The Coalition for the Homeless announced Friday that it is receiving a $3.45 million federal grant to support its efforts to reduce and eliminate youth and young adult homelessness in Louisville.

The U.S. Department of Housing and Urban Development awarded the funding to Louisville as part of its Homeless Youth Demonstration Grant, as the city was one of the 11 chosen to receive part of the $43 million total grant.

The coalition developed an extensive plan to address the needs of homeless youth in Louisville two years ago, creating a by-name list of youth who need assistance with housing and services and building the resources needed to implement the plan.

A news release announcing the new grants stated that the Coalition for the Homeless will now collaborate with HUD to finalize this plan and use these new resources to implement programs that provide homeless outreach, services, and housing for homeless youth, with the ultimate goal of eliminating young adult homelessness in Louisville by 2020.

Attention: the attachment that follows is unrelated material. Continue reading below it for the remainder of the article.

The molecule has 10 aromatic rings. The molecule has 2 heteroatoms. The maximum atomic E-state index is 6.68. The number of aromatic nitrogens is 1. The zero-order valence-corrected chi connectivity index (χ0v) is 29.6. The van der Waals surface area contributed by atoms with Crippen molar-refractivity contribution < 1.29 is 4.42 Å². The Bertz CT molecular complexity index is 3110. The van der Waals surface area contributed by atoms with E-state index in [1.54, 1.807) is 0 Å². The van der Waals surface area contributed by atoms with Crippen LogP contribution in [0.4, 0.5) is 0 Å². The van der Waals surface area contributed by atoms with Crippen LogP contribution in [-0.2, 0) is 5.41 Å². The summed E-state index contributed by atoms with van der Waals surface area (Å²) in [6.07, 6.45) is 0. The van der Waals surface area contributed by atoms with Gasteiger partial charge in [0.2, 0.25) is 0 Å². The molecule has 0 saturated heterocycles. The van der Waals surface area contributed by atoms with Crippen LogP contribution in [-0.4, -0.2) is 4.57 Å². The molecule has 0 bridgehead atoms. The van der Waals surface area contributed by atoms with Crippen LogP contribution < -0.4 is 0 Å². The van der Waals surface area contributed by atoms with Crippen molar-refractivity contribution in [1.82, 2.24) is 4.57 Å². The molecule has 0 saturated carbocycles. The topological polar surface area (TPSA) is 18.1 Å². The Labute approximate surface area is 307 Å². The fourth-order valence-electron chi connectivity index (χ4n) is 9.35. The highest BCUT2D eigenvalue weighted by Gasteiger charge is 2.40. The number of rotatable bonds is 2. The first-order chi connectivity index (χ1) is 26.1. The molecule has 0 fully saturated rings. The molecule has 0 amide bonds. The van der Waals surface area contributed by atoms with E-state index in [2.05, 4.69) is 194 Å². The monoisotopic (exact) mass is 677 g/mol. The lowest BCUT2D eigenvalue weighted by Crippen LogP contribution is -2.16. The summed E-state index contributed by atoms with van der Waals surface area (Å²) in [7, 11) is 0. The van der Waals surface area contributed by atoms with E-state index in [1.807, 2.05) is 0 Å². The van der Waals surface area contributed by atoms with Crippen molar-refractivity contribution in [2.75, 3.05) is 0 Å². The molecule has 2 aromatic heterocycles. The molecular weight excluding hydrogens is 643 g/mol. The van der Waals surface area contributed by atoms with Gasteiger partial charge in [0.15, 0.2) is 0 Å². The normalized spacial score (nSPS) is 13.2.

Natalie Harris, the executive director of the Coalition for the Homeless, stated in the release that the opportunity of the HUD grant “is only possible because so many community partners are dedicated to making a difference in the lives of Louisville’s youth.”

“Our list of over 70 partners includes homeless service providers like Family Scholar House, Home of the Innocents, Centerstone (TAYLRD), and YMCA Safe Place,” stated Harris. “But they have been supported by so many others, including but not limited to the Coalition Supporting Young Adults, our local police, Louisville Free Public Library, Louisville Metro Housing Authority, KentuckianaWorks, True Up, St. Vincent de Paul, and Youth Build. We have learned so much already about how to work as a team and this new resource gives us the energy and resources to make it to the finish line.”

Last year, the coalition successfully completed its 100-Day Challenge to end homelessness for 100 young adults by the end of the year, and has reduced the 220 identified homeless youth since that time by over 50 percent.